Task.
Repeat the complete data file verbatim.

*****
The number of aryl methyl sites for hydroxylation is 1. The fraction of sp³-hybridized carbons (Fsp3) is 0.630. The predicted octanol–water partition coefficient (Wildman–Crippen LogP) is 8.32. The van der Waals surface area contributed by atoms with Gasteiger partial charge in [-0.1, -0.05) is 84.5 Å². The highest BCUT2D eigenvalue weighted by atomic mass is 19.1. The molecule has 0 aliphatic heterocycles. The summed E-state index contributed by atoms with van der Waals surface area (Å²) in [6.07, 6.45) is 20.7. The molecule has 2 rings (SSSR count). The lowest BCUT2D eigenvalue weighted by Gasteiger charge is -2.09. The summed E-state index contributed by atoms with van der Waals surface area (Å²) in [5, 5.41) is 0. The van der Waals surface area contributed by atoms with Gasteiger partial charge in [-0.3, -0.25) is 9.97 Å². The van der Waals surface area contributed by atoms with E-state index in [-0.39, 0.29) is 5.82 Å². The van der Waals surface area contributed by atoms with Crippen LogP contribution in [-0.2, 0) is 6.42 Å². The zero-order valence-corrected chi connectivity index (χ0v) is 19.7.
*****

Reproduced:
The number of aryl methyl sites for hydroxylation is 1. The fraction of sp³-hybridized carbons (Fsp3) is 0.630. The predicted octanol–water partition coefficient (Wildman–Crippen LogP) is 8.32. The van der Waals surface area contributed by atoms with Gasteiger partial charge in [-0.1, -0.05) is 84.5 Å². The highest BCUT2D eigenvalue weighted by atomic mass is 19.1. The molecule has 0 aliphatic heterocycles. The summed E-state index contributed by atoms with van der Waals surface area (Å²) in [6.07, 6.45) is 20.7. The molecule has 2 rings (SSSR count). The lowest BCUT2D eigenvalue weighted by Gasteiger charge is -2.09. The summed E-state index contributed by atoms with van der Waals surface area (Å²) in [5, 5.41) is 0. The van der Waals surface area contributed by atoms with Gasteiger partial charge in [-0.3, -0.25) is 9.97 Å². The van der Waals surface area contributed by atoms with E-state index in [-0.39, 0.29) is 5.82 Å². The van der Waals surface area contributed by atoms with Crippen LogP contribution in [-0.2, 0) is 6.42 Å². The zero-order valence-corrected chi connectivity index (χ0v) is 19.7.